On July 2, 2014, I ordered a Google Chromecast. For those of you who don’t know what that is, Google markets it as the “easiest way to enjoy online music and video on your TV.” It’s a tiny little stick (think USB drive) that plugs into your TV. It’s got a little USB cord which you can plug into the wall via an adapter or into the USB slot on your TV. What’s unique about it is that it is entirely controlled by your device, be it computer, phone, or tablet.
But enough about the Chromecast. This tale of woe is primarily about the United States Postal Service and their shortcomings.
Amazon claimed that the Chromecast would arrive in two days, and since Amazon is a usually reliable company, I believed them. Oh, how I was wrong.
The unhelpful tracking page in question
I was given a tracking number for my package, which I eagerly typed into the USPS website. They reported that it had been picked up by a shipping partner in Coffeyville, Kansas. I waited, but there were no further status updates until the next day, when the electronic shipping info was received. That was all.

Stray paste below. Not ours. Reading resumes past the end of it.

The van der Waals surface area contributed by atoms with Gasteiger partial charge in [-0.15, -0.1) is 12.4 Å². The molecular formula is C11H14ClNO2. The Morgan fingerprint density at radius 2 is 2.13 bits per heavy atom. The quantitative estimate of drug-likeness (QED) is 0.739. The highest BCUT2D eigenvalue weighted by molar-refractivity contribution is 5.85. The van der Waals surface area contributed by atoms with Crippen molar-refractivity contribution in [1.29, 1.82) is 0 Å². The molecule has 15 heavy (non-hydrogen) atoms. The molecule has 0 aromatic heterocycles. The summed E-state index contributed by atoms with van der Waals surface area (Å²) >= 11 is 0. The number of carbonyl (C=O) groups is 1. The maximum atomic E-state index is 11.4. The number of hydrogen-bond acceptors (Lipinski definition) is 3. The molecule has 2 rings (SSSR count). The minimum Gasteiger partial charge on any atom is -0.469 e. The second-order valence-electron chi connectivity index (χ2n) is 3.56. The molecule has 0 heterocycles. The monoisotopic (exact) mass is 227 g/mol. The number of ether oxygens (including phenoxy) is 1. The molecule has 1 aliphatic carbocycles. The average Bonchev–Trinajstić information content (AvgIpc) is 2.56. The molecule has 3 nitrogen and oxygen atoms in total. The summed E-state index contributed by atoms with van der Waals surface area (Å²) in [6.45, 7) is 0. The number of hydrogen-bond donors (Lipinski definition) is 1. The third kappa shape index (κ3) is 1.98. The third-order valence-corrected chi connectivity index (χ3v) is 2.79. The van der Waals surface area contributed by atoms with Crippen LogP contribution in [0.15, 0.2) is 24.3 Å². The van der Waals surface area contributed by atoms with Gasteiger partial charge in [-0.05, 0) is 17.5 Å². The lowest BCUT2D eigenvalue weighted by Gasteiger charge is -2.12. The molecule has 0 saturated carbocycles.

And then, suddenly, on the fourth of July, all sorts of messages popped up that made me sing in joy. They were Acceptance, Arrival at Hub, Sorting Complete, Out for Delivery, and Delivered. While everyone but me found that unlikely, as it was a national post office holiday, I held out in hope that the package would still be delivered, because I trusted the USPS and their website.
Unfortunately, the package had not arrived, and I was sad. I waited two whole days until Monday arrived, and when I checked the mailbox- nothing.
Nothing at all.
Which meant that the mailman probably hadn’t arrived yet. So I waited. And I waited. And I waited.
Until the fateful moment. The Chromecast arrived. I was satisfied at last. I spent the rest of the day experimenting with it.
There was one important takeaway from this whole experience.
Don’t trust the USPS.